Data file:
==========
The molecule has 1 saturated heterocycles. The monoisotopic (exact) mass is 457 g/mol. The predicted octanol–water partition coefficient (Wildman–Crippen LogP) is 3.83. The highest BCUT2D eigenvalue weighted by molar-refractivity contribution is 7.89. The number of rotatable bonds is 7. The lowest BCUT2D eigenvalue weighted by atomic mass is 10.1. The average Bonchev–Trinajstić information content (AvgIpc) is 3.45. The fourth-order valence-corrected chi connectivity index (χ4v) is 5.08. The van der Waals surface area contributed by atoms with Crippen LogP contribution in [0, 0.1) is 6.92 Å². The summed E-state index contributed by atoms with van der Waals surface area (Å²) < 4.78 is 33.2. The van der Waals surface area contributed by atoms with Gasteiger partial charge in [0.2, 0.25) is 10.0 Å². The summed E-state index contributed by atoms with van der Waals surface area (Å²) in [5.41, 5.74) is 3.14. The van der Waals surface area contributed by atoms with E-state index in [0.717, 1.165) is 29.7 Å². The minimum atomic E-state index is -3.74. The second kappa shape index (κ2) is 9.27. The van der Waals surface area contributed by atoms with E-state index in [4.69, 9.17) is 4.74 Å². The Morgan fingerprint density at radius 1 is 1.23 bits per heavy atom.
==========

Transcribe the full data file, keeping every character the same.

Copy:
The molecule has 1 saturated heterocycles. The monoisotopic (exact) mass is 457 g/mol. The predicted octanol–water partition coefficient (Wildman–Crippen LogP) is 3.83. The highest BCUT2D eigenvalue weighted by molar-refractivity contribution is 7.89. The number of rotatable bonds is 7. The lowest BCUT2D eigenvalue weighted by atomic mass is 10.1. The average Bonchev–Trinajstić information content (AvgIpc) is 3.45. The fourth-order valence-corrected chi connectivity index (χ4v) is 5.08. The van der Waals surface area contributed by atoms with Crippen LogP contribution in [0, 0.1) is 6.92 Å². The summed E-state index contributed by atoms with van der Waals surface area (Å²) < 4.78 is 33.2. The van der Waals surface area contributed by atoms with Gasteiger partial charge in [0.2, 0.25) is 10.0 Å². The summed E-state index contributed by atoms with van der Waals surface area (Å²) in [5.41, 5.74) is 3.14. The van der Waals surface area contributed by atoms with E-state index in [0.717, 1.165) is 29.7 Å². The minimum atomic E-state index is -3.74. The second kappa shape index (κ2) is 9.27. The van der Waals surface area contributed by atoms with E-state index in [4.69, 9.17) is 4.74 Å². The Morgan fingerprint density at radius 1 is 1.23 bits per heavy atom.